Setting up kube2iam

Once your cluster is set up using either Terraform or CloudFormation, I recommend installing kube2iam. Kube2iam allows you to use IAM roles to give individual pods access to your other AWS resources. Without some way to delegate IAM access to pods, you would instead have to give your worker nodes every IAM permission that your pods need, which is cumbersome to manage and a poor security practice. For more information on IAM access in Kubernetes, you can check out my blog series on the subject.

 

First, set up RBAC for the kube2iam service account:

---
apiVersion: v1
kind: ServiceAccount
metadata:
  name: kube2iam
  namespace: kube-system
---
apiVersion: v1
items:
  - apiVersion: rbac.authorization.k8s.io/v1
    kind: ClusterRole
    metadata:
      name: kube2iam
    rules:
      - apiGroups: [""]
        resources: ["namespaces","pods"]
        verbs: ["get","watch","list"]
  - apiVersion: rbac.authorization.k8s.io/v1
    kind: ClusterRoleBinding
    metadata:
      name: kube2iam
    subjects:
    - kind: ServiceAccount
      name: kube2iam
      namespace: kube-system
    roleRef:
      kind: ClusterRole
      name: kube2iam
      apiGroup: rbac.authorization.k8s.io
kind: List

Then, install the kube2iam DaemonSet. The kube2iam agent will run on each worker node and intercept calls to the EC2 metadata API.  If your pods are annotated correctly, kube2iam will assume the role specified by your pod to authenticate the request, allowing your pods to access AWS resources using roles, and requiring no change to your application code. The only option we have to pay attention to specifically for EKS is to set the --host-interface option to eni+. Kube2iam has many configuration options that are documented on the GitHub repo, but this manifest will get you started:

apiVersion: apps/v1
kind: DaemonSet
metadata:
  name: kube2iam
  namespace: kube-system
  labels:
    app: kube2iam
spec:
  updateStrategy:
    type: RollingUpdate
  selector:
    matchLabels:
      name: kube2iam
  template:
    metadata:
      labels:
        name: kube2iam
    spec:
      serviceAccountName: kube2iam
      hostNetwork: true
      containers:
        - image: jtblin/kube2iam:0.10.4
          imagePullPolicy: Always
          name: kube2iam
          args:
            - "--app-port=8181"
            - "--auto-discover-base-arn"
            - "--iptables=true"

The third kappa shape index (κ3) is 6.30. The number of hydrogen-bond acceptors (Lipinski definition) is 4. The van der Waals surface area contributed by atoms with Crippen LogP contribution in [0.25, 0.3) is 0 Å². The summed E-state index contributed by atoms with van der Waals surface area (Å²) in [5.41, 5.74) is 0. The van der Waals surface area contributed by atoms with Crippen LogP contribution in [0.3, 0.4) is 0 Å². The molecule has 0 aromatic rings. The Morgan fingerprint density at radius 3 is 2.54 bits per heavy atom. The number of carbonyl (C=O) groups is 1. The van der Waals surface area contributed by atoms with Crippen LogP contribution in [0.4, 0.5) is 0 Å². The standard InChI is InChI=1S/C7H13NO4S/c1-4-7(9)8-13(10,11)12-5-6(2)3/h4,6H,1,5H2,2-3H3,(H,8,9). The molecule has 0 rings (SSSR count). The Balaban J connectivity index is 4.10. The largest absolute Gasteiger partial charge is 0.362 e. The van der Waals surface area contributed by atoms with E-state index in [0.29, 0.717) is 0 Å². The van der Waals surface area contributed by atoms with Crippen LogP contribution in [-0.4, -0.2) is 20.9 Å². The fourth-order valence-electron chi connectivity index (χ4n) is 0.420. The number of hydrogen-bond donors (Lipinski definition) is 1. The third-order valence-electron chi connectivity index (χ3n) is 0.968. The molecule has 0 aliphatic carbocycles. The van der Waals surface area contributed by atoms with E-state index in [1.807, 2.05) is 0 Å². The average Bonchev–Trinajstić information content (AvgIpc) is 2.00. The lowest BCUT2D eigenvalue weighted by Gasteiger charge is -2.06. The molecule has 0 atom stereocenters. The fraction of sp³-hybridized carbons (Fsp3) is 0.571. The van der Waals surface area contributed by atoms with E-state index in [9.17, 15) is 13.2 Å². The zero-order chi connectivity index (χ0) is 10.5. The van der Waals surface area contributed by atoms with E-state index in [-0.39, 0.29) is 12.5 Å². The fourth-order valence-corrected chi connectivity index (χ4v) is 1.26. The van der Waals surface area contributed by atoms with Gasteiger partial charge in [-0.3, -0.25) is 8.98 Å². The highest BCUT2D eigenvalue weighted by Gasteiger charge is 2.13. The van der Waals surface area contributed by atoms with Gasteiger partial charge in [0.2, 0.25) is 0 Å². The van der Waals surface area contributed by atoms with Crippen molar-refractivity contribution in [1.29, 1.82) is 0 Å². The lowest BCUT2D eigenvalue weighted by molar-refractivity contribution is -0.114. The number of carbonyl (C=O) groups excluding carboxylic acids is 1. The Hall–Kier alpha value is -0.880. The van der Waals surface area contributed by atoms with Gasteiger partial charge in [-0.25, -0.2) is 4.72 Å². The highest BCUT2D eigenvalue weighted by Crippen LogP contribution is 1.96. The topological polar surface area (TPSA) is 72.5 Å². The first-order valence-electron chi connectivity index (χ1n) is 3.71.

- "--host-ip=$(HOST_IP)"
            - "--host-interface=eni+"
            - "--auto-discover-default-role"
            - "--log-level=info"
          env:
            - name: HOST_IP
              valueFrom:
                fieldRef:
                  fieldPath: status.podIP
          ports:
            - containerPort: 8181
              hostPort: 8181
              name: http
          securityContext:
            privileged: true

Once kube2iam is set up, you can add an annotation in the pod spec of your deployments or other pod controllers to specify which IAM role should be used for the pod like so:

      annotations:
        iam.amazonaws.com/role: my-role

Make sure that the roles you are using with kube2iam have been configured so that your worker nodes can assume those roles. This is why we output the worker_role_arn from the Terraform EKS module in the last step. Modify your pod roles so they can be assumed by your worker nodes by adding the following to the Trust Relationship for each role:

    {
      "Sid": "",
      "Effect": "Allow",
      "Principal": {
        "AWS": "WORKER_ROLE_ARN"
      },
      "Action": "sts:AssumeRole"
    }

Be sure to replace WORKER_ROLE_ARN with the ARN of the IAM Role that your EKS worker nodes are configured with, not the ARN of the Instance Profile.

 

Conclusion

We have covered the motivation for using EKS to create your Kubernetes cluster, the required setup to get going with EKS, how to use the Terraform EKS module to create a cluster, and how to set up kube2iam in your new EKS cluster. There are a lot of options that I did not cover at every step, and I encourage you to read the documentation for EKS and kube2iam to understand what each option does and ensure your production cluster is set up correctly and securely.
Once your cluster is configured, you can run your application code in your new EKS cluster, set up a logging solution, and set up a monitoring solution. If you are looking for a monitoring solution for Kubernetes on AWS, consider Blue Matador. Blue Matador automatically checks for over 25 Kubernetes events out-of-the-box. We also monitor over 20 AWS services in conjunction with Kubernetes, providing full coverage for your entire production environment with no alert configuration or tuning required.

Watch how Blue Matador has helped Canopy Tax monitor their AWS and Kubernetes infrastructure.